Spectres of Marx – A Christmas Carol?

Cadavers, lifeless bodies, the return of the dead. Over the holiday period the quiet streets of London have been bothering me a little. Alarmed as I am with Christmas carols and hangings on the news – a veritable hauntology has me walking about as if in a dream. Yet people keep on bringing me ghosts. Three times this week, and all through the first term course on Capital, and with two PhD students working the theme (if slowly) into new areas… frightening me to reach for my familiar references – Ghost of Chance by William Burroughs was my first suggestion: it’s a pirate story about Captain Mission (drug fiend, utopianist) and his pet lemur called ‘Ghost’, battling the Christ-Sickness and other plagues destined for the Museum of Lost Species. The Captain himself becomes a ghost on death – stranger than anything Johnny Depp saw Keith Richards do… Of course much more worthy reading on this theme would pursue spirits in Hegel, Marx, the spectral…

So scholars may be worried by spooky stories. But what, I wonder, is all this anxiety about really? Haunting and ghosts are interesting as metaphor or trope certainly. But incorporeality and disembodied form just doesn’t do much – it seems intangible, somewhat vacuous. These ghosts on their own are a bit whispy, shady and faint. I need to find bodies that matter – and I want to know just what point of connection all the current death-talk might have to the socio-political world. It seems a bit abstract at present. So I have two sets of questions:

A. Should not all this talk of ghosts first of all be connected to the forgotten inmates of Guantanamo? To the spectral dead of the twin towers? To the thousands killed by imperialism in Iraq, Afghanistan, Nigeria, Somalia? These ghastly scenes should surely scare us. Somebody needs to organise more than a séance to set the creaking of the system into context – this entire planet is haunted, the walking dead are legion. Vampires suck our flesh.

B. The theme of ghosts might also be questioned as a focus for social theory – I mean, why have these apparitions returned with a vengeance just now? Perhaps the abundance of ghost writings that have appeared since Derrida wrote Spectres of Marx indicates the powerful return of Christianity and/or Christmas pasts: Scrooge and/or the Holy Ghost struts the world stage in a way not seen since temperance. Is this secularism in retreat before the new manifestations of fundamentalism(s)? Or was secularism always underpinned with a faulty reading of Marx’s opiate routine? The first cry of the oppressed masses is a commune with the dead…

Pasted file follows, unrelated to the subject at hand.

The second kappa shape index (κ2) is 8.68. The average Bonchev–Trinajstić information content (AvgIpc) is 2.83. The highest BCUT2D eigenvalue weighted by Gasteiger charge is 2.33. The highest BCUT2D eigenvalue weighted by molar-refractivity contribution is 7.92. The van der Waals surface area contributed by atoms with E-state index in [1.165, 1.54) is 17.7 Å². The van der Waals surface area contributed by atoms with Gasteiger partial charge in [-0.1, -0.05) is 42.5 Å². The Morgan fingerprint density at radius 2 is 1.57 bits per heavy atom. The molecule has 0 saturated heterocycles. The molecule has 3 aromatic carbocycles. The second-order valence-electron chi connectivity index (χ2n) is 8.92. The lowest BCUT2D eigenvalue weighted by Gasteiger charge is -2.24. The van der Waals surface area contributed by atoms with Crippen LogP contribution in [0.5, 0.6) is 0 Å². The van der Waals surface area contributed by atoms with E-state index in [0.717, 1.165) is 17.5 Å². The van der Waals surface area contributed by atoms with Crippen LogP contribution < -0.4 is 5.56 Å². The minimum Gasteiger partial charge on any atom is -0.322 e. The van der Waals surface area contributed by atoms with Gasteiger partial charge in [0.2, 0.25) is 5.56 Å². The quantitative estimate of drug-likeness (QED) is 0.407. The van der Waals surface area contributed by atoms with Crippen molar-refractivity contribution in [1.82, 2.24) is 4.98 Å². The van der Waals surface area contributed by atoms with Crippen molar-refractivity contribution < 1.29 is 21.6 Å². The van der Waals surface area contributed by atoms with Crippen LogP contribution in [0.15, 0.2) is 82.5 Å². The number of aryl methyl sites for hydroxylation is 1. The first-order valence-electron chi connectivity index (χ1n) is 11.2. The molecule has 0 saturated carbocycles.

Is this the fetish character of capital turned into demons and ghouls? The residue of the dead body. In many stories ghosts can travel through walls and now they seem to have infiltrated everything everywhere. I have been disturbed the past few days by a story Mick Taussig tells in his great new book Walter Benjamin’s Grave, where our intrepid anthropologist-hero is asked by a Putumayo farmer if he knows how to smuggle cocaine past the police and army guards. He did not. “Well, you get a dead baby and open up the abdomen, remove the intestines, pack cocaine paste in, sew up the abdomen and, with the baby at the breast the good mother cuddles her precious cargo through the roadblocks and, who knows, perhaps to Miami and New York as well” (in Taussig 2006:86).

The residue is now also in the body. We certainly welcomed the New Year in high spirits. I find all this as shocking as the grainy images of Saddam on his string. No longer pantomime.


2 thoughts on “Spectres of Marx – A Christmas Carol?

  1. From an essay I was gonna use, on hauting death-images.



    A state that lives more and more in and through a regime of the image does not know what to do when, for a moment, it dies by the same lights. It does not matter that ‘economically’ or ‘geopolitically’ the death may be an illusion. Spectacularly it was real. And image-death—image-defeat—is not a condition this state can endure.

    It feels the cold hand of the image-event at its throat. It lives and relives the moment that its machines always had lying in wait for it—the violent rendezvous of speed with enormity, the non-human of technology meeting the non-human of accumulation.

    And where, in the end, is the image the war machine has been looking for – the one to put paid to the September haunting? Toppling statues, Presidents in flight jackets, Saddam saying ‘Aah’ [or, as Dr. Hutnyk says, hanging by his string – Tex.] , embedded toadies stroking the barrels of guns . . . wake us (wake the whole world of couch potatoes) when it’s over.



  2. Fri Jan 5, 2007 7:01 am (PST)

    Libya to Erect Statue of Saddam on the Gallows

    “Libya has announced that, in memory of former Iraqi dictator Saddam
    Hussein, it will erect a statue of him standing on the gallows. Iraqi
    officials have arrested two guards who taunted Saddam as he was being

    A video taken during Saddam’s execution has raised hackles across the
    Sunni Muslim world.
    With much of the Arab world up in arms over the hanging of former
    Iraqi dictator Saddam Hussein on Saturday, it didn’t take long for
    Libya to jump into the fray. The government in Tripoli announced on
    Thursday that it was planning to erect a statue of Saddam, depicting
    him standing on the gallows. He will join a similar monument to the
    Libyan freedom fighter Omar Mukhtar, a national hero who was executed
    in 1931 after fighting against the Italian occupation.

    “The revolutionary committees have decided to erect a statue of Saddam
    Hussein standing beside Omar Mukhtar on the gallows,” the government
    said in a press release.”



Comments are closed.